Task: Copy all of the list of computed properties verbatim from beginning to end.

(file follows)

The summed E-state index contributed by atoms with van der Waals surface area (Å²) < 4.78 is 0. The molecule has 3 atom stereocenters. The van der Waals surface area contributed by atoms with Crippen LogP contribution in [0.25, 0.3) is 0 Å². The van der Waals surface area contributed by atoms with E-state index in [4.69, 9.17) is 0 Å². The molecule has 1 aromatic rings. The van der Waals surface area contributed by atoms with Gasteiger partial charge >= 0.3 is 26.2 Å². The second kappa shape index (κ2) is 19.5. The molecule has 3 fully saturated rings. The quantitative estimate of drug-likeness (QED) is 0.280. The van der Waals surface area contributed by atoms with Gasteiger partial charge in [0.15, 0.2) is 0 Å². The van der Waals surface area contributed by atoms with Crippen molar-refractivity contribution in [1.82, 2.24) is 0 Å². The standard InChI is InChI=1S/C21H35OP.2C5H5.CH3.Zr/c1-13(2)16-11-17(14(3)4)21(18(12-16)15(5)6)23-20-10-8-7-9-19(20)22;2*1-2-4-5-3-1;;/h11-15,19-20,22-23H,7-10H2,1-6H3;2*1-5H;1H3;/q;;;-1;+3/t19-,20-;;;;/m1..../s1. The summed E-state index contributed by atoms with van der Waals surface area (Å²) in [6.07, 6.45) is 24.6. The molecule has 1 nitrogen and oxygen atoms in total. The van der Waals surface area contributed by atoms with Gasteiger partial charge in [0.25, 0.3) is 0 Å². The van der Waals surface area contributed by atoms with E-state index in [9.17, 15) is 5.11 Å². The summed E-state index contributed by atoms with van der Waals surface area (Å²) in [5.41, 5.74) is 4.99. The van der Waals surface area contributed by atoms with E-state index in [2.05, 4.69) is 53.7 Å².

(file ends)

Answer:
The summed E-state index contributed by atoms with van der Waals surface area (Å²) < 4.78 is 0. The molecule has 3 atom stereocenters. The van der Waals surface area contributed by atoms with Crippen LogP contribution in [0.25, 0.3) is 0 Å². The van der Waals surface area contributed by atoms with E-state index in [4.69, 9.17) is 0 Å². The molecule has 1 aromatic rings. The van der Waals surface area contributed by atoms with Gasteiger partial charge >= 0.3 is 26.2 Å². The second kappa shape index (κ2) is 19.5. The molecule has 3 fully saturated rings. The quantitative estimate of drug-likeness (QED) is 0.280. The van der Waals surface area contributed by atoms with Gasteiger partial charge in [0.15, 0.2) is 0 Å². The van der Waals surface area contributed by atoms with Crippen molar-refractivity contribution in [1.82, 2.24) is 0 Å². The standard InChI is InChI=1S/C21H35OP.2C5H5.CH3.Zr/c1-13(2)16-11-17(14(3)4)21(18(12-16)15(5)6)23-20-10-8-7-9-19(20)22;2*1-2-4-5-3-1;;/h11-15,19-20,22-23H,7-10H2,1-6H3;2*1-5H;1H3;/q;;;-1;+3/t19-,20-;;;;/m1..../s1. The summed E-state index contributed by atoms with van der Waals surface area (Å²) in [6.07, 6.45) is 24.6. The molecule has 1 nitrogen and oxygen atoms in total. The van der Waals surface area contributed by atoms with Gasteiger partial charge in [0.25, 0.3) is 0 Å². The van der Waals surface area contributed by atoms with E-state index in [9.17, 15) is 5.11 Å². The summed E-state index contributed by atoms with van der Waals surface area (Å²) in [5.41, 5.74) is 4.99. The van der Waals surface area contributed by atoms with E-state index in [2.05, 4.69) is 53.7 Å².